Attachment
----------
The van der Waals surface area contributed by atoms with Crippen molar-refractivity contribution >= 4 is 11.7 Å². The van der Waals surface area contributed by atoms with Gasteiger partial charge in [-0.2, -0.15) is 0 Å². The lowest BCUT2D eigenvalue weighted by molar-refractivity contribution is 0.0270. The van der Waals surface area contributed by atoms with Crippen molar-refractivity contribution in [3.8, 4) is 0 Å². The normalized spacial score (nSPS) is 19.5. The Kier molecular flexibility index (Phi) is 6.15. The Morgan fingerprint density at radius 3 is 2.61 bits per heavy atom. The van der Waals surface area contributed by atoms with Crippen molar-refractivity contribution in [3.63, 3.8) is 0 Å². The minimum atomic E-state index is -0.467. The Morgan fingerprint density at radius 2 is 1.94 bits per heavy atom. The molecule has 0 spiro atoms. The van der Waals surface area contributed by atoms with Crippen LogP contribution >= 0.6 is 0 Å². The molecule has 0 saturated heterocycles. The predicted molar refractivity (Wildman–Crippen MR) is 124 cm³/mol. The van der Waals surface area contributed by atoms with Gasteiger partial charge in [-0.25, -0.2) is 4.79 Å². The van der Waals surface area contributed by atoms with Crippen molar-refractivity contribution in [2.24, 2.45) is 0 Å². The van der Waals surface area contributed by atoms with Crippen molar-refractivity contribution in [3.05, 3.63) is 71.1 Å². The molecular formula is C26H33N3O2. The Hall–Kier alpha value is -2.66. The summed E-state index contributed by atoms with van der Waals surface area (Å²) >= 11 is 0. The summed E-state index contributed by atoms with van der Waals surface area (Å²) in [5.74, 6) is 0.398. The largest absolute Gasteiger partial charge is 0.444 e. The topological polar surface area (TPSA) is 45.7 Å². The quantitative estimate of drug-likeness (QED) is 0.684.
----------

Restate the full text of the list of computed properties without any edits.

The van der Waals surface area contributed by atoms with Crippen molar-refractivity contribution >= 4 is 11.7 Å². The van der Waals surface area contributed by atoms with Gasteiger partial charge in [-0.2, -0.15) is 0 Å². The lowest BCUT2D eigenvalue weighted by molar-refractivity contribution is 0.0270. The van der Waals surface area contributed by atoms with Crippen molar-refractivity contribution in [3.8, 4) is 0 Å². The normalized spacial score (nSPS) is 19.5. The Kier molecular flexibility index (Phi) is 6.15. The Morgan fingerprint density at radius 3 is 2.61 bits per heavy atom. The van der Waals surface area contributed by atoms with Crippen molar-refractivity contribution in [3.63, 3.8) is 0 Å². The minimum atomic E-state index is -0.467. The Morgan fingerprint density at radius 2 is 1.94 bits per heavy atom. The molecule has 0 spiro atoms. The van der Waals surface area contributed by atoms with Crippen LogP contribution >= 0.6 is 0 Å². The molecule has 0 saturated heterocycles. The predicted molar refractivity (Wildman–Crippen MR) is 124 cm³/mol. The van der Waals surface area contributed by atoms with Gasteiger partial charge in [-0.25, -0.2) is 4.79 Å². The van der Waals surface area contributed by atoms with Crippen molar-refractivity contribution in [2.24, 2.45) is 0 Å². The van der Waals surface area contributed by atoms with Crippen molar-refractivity contribution in [3.05, 3.63) is 71.1 Å². The molecular formula is C26H33N3O2. The Hall–Kier alpha value is -2.66. The summed E-state index contributed by atoms with van der Waals surface area (Å²) >= 11 is 0. The summed E-state index contributed by atoms with van der Waals surface area (Å²) in [5.74, 6) is 0.398. The largest absolute Gasteiger partial charge is 0.444 e. The topological polar surface area (TPSA) is 45.7 Å². The quantitative estimate of drug-likeness (QED) is 0.684.